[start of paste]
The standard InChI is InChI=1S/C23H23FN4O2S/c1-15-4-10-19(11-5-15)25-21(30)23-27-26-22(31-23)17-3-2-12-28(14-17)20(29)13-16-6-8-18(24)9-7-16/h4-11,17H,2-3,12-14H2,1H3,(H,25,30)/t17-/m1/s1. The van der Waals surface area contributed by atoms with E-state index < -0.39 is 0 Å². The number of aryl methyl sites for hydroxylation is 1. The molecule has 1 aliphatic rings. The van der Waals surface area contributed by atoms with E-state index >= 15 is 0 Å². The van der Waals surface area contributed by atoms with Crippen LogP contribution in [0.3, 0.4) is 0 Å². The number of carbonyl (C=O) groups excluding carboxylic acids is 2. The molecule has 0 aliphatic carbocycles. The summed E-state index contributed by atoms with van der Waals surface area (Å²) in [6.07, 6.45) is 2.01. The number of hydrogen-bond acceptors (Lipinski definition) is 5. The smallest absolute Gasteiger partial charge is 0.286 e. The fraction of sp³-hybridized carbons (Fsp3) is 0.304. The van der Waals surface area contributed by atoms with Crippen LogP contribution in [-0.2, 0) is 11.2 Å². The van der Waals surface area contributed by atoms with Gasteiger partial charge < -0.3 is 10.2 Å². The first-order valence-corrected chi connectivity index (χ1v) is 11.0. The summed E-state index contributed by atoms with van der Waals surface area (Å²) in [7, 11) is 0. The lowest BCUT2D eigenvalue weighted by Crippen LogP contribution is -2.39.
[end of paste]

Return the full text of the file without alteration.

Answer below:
The standard InChI is InChI=1S/C23H23FN4O2S/c1-15-4-10-19(11-5-15)25-21(30)23-27-26-22(31-23)17-3-2-12-28(14-17)20(29)13-16-6-8-18(24)9-7-16/h4-11,17H,2-3,12-14H2,1H3,(H,25,30)/t17-/m1/s1. The van der Waals surface area contributed by atoms with E-state index < -0.39 is 0 Å². The number of aryl methyl sites for hydroxylation is 1. The molecule has 1 aliphatic rings. The van der Waals surface area contributed by atoms with E-state index >= 15 is 0 Å². The van der Waals surface area contributed by atoms with Crippen LogP contribution in [0.3, 0.4) is 0 Å². The number of carbonyl (C=O) groups excluding carboxylic acids is 2. The molecule has 0 aliphatic carbocycles. The summed E-state index contributed by atoms with van der Waals surface area (Å²) in [6.07, 6.45) is 2.01. The number of hydrogen-bond acceptors (Lipinski definition) is 5. The smallest absolute Gasteiger partial charge is 0.286 e. The fraction of sp³-hybridized carbons (Fsp3) is 0.304. The van der Waals surface area contributed by atoms with Crippen LogP contribution in [-0.2, 0) is 11.2 Å². The van der Waals surface area contributed by atoms with Gasteiger partial charge < -0.3 is 10.2 Å². The first-order valence-corrected chi connectivity index (χ1v) is 11.0. The summed E-state index contributed by atoms with van der Waals surface area (Å²) in [7, 11) is 0. The lowest BCUT2D eigenvalue weighted by Crippen LogP contribution is -2.39.